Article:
President Donald Trump and North Korean leader Kim Jong Un met in Singapore for nearly five hours on Tuesday and signed a document that Trump called “a very great moment in the history of the world.” You can read the document here.
But what exactly does that document mean? And what happens now? We asked four foreign policy experts for their reaction to the summit and what’s next.
The document is even less detailed than expected, said Jenny Town, a research analyst at the Stimson Center and managing editor of 38 North. The joint statement, she said, “provided no definition of terms, no sense of timing, no essential principles moving forward—and less than past agreements.”
Most shocking was Trump’s announcement that he would stop joint military exercises with the South, calling them “war games” and “provocative,” said Balbina Hwang, a visiting professor at Georgetown University and former senior advisor at the U.S. State Department. Trump’s remarks at a news conference Tuesday were “probably the single most momentous shift to come out of the summit and will have the most profound reverberations, because this effectively signals the beginning of the end of the U.S.-South Korea alliance, even though it was not expressed in the written Joint Statement.” Because, she noted, what Trump means by an end to war games is open for debate and interpretation by everyone — not just allies, such as South Korea and Japan, but also North Korea, China, Russia and others. “This has regional implications far beyond Northeast Asia and for the entire global order, and indeed affects issues far beyond the nuclear issue.”
This summit is a victory for North Korea, said Sung-Yoon Lee, a professor of Korean studies at the Fletcher School at Tufts University, in that the summit initiated an open-ended, drawn out negotiation process that “ensnares the U.S. into stopping the enforcement of sanctions while Pyongyang continues to further advance its nuclear and missile programs.”
The joint statement did not directly address North Korea’s missile development, chemical and biological weapons programs, or the human rights situation. Current U.S. and U.N. sanctions will stay in place and no U.S. sanctions will be added, said Scott Snyder, senior fellow for Korean studies at the Council on Foreign Relations. “Despite the drama and historic nature of the meeting, the outcome did not live up to the hype.”
While this might set the U.S. on a more productive path, it will come with enormous criticism, Town said. “Continued high-level engagement with North Korea, meaning multiple summits and high-level negotiations, could end up resulting in an agreement that is farther reaching than what we’ve had in the past. But the tradeoff, of course, is that in the meantime, North Korea’s negotiating power and public image will grow stronger, while the core of its capabilities stays intact.”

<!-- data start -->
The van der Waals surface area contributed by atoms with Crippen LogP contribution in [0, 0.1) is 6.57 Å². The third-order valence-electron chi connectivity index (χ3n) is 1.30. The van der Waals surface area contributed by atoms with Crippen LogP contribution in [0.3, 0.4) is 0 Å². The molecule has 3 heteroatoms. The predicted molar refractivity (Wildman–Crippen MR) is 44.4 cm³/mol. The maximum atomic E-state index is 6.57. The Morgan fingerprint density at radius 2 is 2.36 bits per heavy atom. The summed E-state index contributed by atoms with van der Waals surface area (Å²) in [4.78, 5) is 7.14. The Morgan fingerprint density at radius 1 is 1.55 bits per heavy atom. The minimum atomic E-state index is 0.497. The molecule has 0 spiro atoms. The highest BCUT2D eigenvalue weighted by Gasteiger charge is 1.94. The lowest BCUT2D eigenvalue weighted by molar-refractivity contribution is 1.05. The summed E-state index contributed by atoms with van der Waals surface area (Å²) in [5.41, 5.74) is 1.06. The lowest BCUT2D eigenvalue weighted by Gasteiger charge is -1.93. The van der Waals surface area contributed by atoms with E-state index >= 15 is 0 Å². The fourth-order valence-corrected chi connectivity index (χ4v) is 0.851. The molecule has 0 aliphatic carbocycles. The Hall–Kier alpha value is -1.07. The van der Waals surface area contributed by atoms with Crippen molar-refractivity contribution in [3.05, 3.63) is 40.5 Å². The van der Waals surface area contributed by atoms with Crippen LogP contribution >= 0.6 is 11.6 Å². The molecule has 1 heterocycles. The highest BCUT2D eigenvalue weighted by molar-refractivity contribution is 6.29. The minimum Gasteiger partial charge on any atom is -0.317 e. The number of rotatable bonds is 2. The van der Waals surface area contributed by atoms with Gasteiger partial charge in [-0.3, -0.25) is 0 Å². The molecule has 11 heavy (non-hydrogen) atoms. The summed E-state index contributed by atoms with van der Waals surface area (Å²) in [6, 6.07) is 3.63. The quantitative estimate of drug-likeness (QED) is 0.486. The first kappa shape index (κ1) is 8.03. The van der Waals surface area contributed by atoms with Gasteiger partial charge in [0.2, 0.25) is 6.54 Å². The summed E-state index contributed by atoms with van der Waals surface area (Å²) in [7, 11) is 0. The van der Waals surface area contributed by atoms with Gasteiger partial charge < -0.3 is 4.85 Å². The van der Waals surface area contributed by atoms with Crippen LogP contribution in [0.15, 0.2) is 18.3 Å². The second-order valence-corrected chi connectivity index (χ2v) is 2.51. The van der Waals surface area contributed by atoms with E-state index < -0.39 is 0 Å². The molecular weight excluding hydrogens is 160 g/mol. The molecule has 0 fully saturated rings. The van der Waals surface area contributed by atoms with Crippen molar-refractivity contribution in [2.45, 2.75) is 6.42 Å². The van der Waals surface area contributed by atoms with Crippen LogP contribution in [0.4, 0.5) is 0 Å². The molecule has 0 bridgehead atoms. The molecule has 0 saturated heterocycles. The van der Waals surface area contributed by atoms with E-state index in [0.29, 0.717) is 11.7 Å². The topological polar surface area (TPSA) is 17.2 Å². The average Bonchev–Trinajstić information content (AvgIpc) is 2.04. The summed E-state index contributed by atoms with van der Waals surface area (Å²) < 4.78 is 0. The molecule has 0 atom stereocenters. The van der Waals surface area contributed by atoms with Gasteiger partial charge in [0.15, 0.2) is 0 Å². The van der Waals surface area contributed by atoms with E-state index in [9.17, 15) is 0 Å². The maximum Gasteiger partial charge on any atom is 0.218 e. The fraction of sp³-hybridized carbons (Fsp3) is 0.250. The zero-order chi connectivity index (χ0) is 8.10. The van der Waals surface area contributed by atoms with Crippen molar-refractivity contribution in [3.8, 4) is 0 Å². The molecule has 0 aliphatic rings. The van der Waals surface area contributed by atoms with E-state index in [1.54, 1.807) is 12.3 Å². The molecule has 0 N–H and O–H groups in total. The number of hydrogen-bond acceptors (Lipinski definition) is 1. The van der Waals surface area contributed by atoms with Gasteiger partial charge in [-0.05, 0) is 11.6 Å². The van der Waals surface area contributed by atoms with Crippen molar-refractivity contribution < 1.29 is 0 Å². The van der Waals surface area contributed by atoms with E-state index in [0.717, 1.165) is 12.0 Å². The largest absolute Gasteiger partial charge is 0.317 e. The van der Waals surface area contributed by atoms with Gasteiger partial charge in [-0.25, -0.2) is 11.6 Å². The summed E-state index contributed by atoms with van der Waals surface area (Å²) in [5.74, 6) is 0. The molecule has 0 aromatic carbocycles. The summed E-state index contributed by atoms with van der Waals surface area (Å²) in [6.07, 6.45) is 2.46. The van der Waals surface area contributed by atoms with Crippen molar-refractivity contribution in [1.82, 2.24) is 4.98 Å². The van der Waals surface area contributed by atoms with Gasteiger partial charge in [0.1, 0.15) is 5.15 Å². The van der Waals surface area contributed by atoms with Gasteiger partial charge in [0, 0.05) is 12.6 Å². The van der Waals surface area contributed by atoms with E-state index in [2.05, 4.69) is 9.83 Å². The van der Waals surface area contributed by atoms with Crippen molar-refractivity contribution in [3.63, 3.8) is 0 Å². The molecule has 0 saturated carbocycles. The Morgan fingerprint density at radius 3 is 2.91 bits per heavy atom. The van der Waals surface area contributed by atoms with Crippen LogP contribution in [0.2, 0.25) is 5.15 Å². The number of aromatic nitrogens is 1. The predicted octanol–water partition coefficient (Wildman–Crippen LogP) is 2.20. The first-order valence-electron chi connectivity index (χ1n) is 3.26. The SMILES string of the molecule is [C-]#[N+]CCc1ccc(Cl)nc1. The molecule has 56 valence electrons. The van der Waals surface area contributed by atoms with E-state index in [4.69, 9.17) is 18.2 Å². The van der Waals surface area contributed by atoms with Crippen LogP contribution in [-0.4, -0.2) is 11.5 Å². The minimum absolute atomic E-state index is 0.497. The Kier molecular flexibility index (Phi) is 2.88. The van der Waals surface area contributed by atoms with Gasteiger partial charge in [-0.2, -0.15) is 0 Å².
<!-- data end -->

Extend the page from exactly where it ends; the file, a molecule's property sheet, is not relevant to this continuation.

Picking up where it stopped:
North Korea reiterated an aspiration to achieve “complete denuclearization” and pledged to destroy a missile engine test site, but the timeline and scope of such a process are not clear, Snyder said. “In this respect, the United States appears to have given more than expected, while there are no concrete North Korean actions envisioned that might validate Kim Jong Un’s seriousness of purpose to denuclearize.”
Overall, there’s little substance here, and that’s reflected in the vagueness of the terms used, Hwang said. For example, “building lasting peace regime,” “mutual confidence building,” “promote denuclearization.” “These exact phrases have already been used in various forms in all previous iterations of joint statements, communiques and agreements signed with” North Korea, she said.
Lee called the statement “much ado about nothing” and “the most watered down joint statement concerning these two nations ever.” “Where’s the sulfur, as Hugo Chavez might say?” Lee asked. “There’s no devil — no details to delight Lucifer with.”
Hwang also points out that this is a “joint statement,” rather than a “joint agreement.” The distinction is significant diplomatically, she said, but less meaningful in the long term, politically.
But it is striking and unusual to specify leaders, as this agreement does, Hwang added. The agreement mentions Trump, North Korea’s Kim, Secretary of State Mike Pompeo and “relevant DPRK-officials” by name, which “narrows the commitment/responsibilities to individuals actors rather than states,” she said.
It’s possible that better relations means the threat of a nuclear attack has already been reduced, Town said. But, she added, will all parties — especially Japan – see it that way?